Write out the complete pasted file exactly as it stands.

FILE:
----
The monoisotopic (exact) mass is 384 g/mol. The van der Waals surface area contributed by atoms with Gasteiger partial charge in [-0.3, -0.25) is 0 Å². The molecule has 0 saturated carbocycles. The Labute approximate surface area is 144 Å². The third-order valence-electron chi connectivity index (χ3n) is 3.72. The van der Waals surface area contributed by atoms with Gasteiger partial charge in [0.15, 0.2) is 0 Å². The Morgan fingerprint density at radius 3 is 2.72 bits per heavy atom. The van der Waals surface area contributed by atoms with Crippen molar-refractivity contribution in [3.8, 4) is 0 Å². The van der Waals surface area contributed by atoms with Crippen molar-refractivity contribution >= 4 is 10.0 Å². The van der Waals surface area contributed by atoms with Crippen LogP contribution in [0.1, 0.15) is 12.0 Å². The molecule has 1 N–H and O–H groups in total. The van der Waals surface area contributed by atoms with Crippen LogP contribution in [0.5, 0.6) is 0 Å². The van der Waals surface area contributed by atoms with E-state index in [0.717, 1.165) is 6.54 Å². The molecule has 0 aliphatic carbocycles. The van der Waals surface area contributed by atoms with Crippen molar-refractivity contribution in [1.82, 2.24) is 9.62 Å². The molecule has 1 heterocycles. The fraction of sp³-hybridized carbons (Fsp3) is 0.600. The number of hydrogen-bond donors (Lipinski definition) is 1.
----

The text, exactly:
The monoisotopic (exact) mass is 384 g/mol. The van der Waals surface area contributed by atoms with Gasteiger partial charge in [-0.3, -0.25) is 0 Å². The molecule has 0 saturated carbocycles. The Labute approximate surface area is 144 Å². The third-order valence-electron chi connectivity index (χ3n) is 3.72. The van der Waals surface area contributed by atoms with Gasteiger partial charge in [0.15, 0.2) is 0 Å². The Morgan fingerprint density at radius 3 is 2.72 bits per heavy atom. The van der Waals surface area contributed by atoms with Crippen molar-refractivity contribution in [3.8, 4) is 0 Å². The van der Waals surface area contributed by atoms with Crippen molar-refractivity contribution >= 4 is 10.0 Å². The van der Waals surface area contributed by atoms with Crippen LogP contribution in [0.1, 0.15) is 12.0 Å². The molecule has 1 N–H and O–H groups in total. The van der Waals surface area contributed by atoms with Crippen LogP contribution in [0.5, 0.6) is 0 Å². The van der Waals surface area contributed by atoms with E-state index in [0.717, 1.165) is 6.54 Å². The molecule has 0 aliphatic carbocycles. The van der Waals surface area contributed by atoms with Crippen molar-refractivity contribution in [1.82, 2.24) is 9.62 Å². The molecule has 1 heterocycles. The fraction of sp³-hybridized carbons (Fsp3) is 0.600. The number of hydrogen-bond donors (Lipinski definition) is 1.